It surprised me to learn that Meaker’s Highsmith was affectionate and publicly demonstrative of her affection — something extremely rare in that hetero-totalitarian time. It would seem that Highsmith’s particular brand of internalised homophobia was a writerly and intellectual construct, and it never flooded the banks of their internal reservoir into the territory of her love affairs and relationships. Meaker says Highsmith ” would hold girls’ hands in the street, the supermarket, in restaurants.”
For me the saddest part of this relationship is of course its failure as a friendship when the two met again in the ‘eighties, a failure I think was not at all inevitable, but for Highsmith’s incomprehensible inner compulsion which made her unable to desist from repeatedly expressing her racist and anti-semitic feelings and views. This in the end caused Meaker to shut down emotionally with her, and it forestalled any possibility of emotional re-connection or a renewal of their former love.
Though it is impossible to make conjectures or claims on behalf of the subconscious — one’s own or another’s – it might be that Highsmith may have chosen this tactic in order to avoid the pain of an inevitable separation with Meaker. Meaker is quite explicit about her disagreements with Highsmith, but somehow, their breakup is strangely inexplicable. Meaker does not hesitate to make herself the object of her own irony. She was reactive and volatile while Highsmith was reserved and restrained and conciliatory. One has to admire Meaker for her forthrightness — she is honest and unsparing of herself in revealing what she herself said and did in order to precipitate the end of their affair. The two of them seem to have been each other’s only loves, and the loss of that love had devastating consequences for Highsmith.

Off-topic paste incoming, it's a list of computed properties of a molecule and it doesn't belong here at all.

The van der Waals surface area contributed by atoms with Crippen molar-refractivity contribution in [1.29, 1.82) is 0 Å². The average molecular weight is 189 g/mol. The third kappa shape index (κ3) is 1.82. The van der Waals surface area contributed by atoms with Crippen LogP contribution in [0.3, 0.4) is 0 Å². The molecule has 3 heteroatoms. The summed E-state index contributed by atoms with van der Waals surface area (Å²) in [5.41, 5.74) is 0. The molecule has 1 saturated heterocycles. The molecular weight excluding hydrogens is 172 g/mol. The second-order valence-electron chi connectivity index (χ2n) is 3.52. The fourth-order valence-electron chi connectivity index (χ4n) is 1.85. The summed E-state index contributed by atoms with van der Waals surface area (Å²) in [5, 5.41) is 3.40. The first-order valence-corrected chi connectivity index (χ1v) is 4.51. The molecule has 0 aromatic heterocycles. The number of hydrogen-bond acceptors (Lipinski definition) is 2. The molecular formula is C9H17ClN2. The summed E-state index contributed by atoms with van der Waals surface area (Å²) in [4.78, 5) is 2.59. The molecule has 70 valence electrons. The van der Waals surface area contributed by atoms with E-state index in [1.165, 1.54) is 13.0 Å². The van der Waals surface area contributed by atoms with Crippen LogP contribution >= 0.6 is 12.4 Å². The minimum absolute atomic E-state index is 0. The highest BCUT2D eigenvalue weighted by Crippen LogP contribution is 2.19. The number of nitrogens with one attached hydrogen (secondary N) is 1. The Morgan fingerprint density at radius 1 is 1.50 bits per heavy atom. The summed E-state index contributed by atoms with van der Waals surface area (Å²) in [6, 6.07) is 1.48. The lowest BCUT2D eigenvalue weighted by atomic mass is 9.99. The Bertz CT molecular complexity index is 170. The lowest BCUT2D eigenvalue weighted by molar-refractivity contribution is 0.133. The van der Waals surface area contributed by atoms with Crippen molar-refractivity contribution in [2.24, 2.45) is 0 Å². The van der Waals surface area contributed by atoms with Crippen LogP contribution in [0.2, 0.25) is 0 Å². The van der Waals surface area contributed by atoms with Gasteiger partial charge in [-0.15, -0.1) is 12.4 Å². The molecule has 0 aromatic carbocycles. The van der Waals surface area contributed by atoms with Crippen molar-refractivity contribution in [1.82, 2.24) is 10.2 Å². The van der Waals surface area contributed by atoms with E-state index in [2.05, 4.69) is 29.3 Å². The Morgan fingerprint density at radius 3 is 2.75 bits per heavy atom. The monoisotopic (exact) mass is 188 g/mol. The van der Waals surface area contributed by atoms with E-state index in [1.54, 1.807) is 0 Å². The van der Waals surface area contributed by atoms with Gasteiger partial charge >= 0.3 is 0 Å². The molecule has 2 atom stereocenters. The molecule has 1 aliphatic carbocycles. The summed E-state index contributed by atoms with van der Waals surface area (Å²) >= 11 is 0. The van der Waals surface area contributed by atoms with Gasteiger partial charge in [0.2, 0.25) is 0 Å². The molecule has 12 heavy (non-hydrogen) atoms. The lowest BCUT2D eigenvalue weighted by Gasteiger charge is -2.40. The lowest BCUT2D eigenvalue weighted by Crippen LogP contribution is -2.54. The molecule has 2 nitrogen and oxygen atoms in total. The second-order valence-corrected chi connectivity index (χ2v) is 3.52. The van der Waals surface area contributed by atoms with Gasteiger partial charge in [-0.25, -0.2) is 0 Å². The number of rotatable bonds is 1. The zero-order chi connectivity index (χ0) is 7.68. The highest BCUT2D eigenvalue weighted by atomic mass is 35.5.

One cannot evade the feeling that Highsmith’s virulence in this regard is overdone, and that she expressed these unsavoury views in order to elicit a specific response — perhaps something as small as a nominal agreement. It may have been a gambit to test the degree to which she was loved and accepted — not just for her goodness and virtues, but despite her faults and flaws — but it was a response that never came from Meaker. Perhaps if Meaker had realised there was no point in trying either to make Highsmith reform or to repudiate her view, there might have been a different ending to the story of their relationship. After all, these were views which were not aired in her writing, and they were for the most part private, and not followed-up by violent actions. No one was harmed by them. Put them into the mouth of a Nazi, or a member of the K.K.K or an Islamist, and their power to devastate would be incalculable, but coming from the mouth of a mild-mannered old lesbian writer, who is furthermore much given to drinking, they seem more dismissive than dangerous. Highsmith was to become an old crank, but one gets the sense that there was a great mind and a responsive heart beneath the distant and forbidding manner